US CEO confidence dipped in second quarter
Wed Jul 7, 2004
CHICAGO, July 7 (Reuters) - Chief executives were slightly less confident about the U.S. economy in the second quarter although they remained upbeat, according to a Conference Board survey released on Wednesday.
Economists said the survey's results are in line with other recent reports.
"They've scaled back their expectations, but CEOs expect the economy to maintain its current pace of growth," said Northern Trust economist Asha Bangalore. She noted the index is close to the historical high of 76 set back in the early 1980s.
According to the survey, CEOs' assessment of the current economic conditions held steady at 78. More than 90 percent said economic conditions have improved, the same as in the first quarter.
When asked about the economic outlook for the next six months, CEOs' confidence dropped to 68 percent from 72. Expectations for their own industries also fell, to 65 percent from 70.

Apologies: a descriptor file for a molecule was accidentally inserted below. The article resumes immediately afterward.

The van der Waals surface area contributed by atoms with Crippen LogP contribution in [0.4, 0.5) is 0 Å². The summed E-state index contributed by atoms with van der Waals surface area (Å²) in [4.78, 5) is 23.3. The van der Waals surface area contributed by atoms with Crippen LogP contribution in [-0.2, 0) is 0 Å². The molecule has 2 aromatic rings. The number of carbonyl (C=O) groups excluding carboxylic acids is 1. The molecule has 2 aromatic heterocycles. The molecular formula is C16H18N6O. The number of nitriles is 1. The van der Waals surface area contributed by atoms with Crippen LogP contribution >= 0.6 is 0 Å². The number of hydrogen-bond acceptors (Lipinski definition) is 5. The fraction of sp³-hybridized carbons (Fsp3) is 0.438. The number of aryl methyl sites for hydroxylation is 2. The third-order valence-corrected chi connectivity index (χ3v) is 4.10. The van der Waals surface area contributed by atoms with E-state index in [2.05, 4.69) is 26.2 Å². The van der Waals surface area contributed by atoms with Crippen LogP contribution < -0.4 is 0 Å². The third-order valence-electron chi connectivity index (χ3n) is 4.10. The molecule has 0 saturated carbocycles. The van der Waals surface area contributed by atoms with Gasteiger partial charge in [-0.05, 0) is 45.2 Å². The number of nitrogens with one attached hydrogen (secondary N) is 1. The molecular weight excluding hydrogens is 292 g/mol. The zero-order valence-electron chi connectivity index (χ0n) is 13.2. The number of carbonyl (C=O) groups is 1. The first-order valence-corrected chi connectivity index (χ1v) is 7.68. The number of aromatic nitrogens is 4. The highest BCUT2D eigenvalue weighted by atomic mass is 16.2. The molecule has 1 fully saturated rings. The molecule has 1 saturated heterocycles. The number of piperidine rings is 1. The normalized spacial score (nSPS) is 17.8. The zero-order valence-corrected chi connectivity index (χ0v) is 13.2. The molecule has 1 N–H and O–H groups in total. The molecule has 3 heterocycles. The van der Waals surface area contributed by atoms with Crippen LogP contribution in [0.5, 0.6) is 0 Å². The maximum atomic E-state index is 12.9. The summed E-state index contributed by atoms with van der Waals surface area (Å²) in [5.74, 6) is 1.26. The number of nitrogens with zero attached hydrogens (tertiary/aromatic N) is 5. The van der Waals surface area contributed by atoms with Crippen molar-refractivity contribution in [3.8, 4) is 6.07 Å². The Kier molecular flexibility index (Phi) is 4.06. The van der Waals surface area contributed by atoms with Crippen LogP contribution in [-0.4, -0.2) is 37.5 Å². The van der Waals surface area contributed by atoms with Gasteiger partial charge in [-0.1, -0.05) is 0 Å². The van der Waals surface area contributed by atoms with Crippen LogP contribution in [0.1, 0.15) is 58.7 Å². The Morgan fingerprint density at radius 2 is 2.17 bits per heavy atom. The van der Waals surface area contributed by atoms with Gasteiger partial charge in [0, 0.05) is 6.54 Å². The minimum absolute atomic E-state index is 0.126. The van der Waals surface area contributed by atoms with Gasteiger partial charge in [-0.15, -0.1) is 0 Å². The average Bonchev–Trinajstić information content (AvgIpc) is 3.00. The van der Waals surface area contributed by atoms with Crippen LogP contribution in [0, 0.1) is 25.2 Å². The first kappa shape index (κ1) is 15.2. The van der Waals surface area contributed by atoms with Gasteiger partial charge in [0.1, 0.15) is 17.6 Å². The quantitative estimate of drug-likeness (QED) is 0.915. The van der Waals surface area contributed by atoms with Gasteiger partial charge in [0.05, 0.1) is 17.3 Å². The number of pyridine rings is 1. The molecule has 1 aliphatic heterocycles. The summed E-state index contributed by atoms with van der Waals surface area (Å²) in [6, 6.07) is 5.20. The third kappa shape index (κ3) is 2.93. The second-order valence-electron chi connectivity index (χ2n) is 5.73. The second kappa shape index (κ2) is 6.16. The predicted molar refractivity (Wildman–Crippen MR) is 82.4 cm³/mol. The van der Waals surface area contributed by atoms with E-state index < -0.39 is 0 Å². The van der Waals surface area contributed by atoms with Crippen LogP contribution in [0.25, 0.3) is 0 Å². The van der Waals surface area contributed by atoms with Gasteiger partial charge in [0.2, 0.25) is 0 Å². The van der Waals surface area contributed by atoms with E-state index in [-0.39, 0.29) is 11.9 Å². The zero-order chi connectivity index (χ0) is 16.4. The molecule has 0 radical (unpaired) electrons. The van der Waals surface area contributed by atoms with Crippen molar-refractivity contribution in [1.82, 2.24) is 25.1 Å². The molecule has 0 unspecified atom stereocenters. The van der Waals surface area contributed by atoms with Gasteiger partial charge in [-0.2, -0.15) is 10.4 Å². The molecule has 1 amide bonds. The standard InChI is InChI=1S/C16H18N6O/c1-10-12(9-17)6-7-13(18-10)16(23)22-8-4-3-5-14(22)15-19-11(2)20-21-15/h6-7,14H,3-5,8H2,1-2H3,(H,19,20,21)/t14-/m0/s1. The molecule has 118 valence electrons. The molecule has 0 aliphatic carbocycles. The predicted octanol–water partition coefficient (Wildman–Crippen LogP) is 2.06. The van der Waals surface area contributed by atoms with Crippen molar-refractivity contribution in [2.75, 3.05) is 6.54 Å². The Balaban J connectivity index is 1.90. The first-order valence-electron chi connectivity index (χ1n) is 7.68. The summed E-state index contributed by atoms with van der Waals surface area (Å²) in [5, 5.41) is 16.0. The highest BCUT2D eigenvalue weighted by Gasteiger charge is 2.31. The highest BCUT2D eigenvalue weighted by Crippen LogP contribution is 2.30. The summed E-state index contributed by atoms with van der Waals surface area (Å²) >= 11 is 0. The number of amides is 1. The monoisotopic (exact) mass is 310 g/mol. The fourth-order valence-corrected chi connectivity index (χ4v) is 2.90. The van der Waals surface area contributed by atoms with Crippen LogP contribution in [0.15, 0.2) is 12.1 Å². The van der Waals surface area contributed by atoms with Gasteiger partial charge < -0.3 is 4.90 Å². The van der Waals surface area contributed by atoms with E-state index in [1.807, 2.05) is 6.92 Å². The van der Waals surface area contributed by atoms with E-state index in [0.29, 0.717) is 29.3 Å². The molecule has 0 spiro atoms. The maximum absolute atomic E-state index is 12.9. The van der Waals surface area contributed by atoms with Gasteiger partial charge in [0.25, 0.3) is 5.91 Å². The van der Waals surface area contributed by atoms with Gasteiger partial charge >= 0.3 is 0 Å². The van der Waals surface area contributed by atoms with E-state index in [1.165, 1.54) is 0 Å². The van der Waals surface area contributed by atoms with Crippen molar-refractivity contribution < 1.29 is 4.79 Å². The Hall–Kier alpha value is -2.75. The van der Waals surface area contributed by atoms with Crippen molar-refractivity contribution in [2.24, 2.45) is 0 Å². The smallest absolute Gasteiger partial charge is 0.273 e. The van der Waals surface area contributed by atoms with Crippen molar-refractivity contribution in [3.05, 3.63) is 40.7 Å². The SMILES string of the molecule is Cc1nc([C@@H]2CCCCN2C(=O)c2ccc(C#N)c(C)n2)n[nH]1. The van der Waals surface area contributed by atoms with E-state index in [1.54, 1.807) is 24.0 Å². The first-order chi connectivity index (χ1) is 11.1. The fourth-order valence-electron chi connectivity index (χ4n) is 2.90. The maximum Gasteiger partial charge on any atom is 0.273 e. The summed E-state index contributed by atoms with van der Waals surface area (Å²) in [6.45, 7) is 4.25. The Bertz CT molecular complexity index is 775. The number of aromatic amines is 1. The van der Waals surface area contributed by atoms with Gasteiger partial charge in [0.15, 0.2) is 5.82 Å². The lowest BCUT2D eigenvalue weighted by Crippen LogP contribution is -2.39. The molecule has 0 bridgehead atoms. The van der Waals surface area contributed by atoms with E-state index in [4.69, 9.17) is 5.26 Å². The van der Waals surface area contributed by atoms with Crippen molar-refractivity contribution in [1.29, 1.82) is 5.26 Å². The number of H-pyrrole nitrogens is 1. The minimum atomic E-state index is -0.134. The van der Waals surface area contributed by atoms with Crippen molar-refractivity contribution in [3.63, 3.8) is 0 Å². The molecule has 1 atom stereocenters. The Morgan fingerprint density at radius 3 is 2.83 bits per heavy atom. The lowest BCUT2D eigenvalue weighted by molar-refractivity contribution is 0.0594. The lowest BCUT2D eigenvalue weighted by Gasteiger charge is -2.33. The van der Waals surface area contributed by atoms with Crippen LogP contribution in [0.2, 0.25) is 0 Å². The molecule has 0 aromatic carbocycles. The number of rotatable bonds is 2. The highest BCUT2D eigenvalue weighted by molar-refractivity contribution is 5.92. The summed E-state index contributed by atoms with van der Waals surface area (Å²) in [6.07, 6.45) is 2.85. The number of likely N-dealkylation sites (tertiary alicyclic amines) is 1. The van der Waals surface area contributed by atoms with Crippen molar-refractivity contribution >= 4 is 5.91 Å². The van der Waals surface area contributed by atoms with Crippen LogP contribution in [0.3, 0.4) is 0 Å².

About 88 percent of the CEOs said they expect profits to rise, up from 65 percent a year ago.
Among manufacturers, those in the durable goods industry were more optimistic than in nondurable. All of the durable goods CEOs expected higher profits versus 85 percent in nondurables.
The Conference Board's quarterly survey covers more than 100 chief executive officers in a wide variety of industries.
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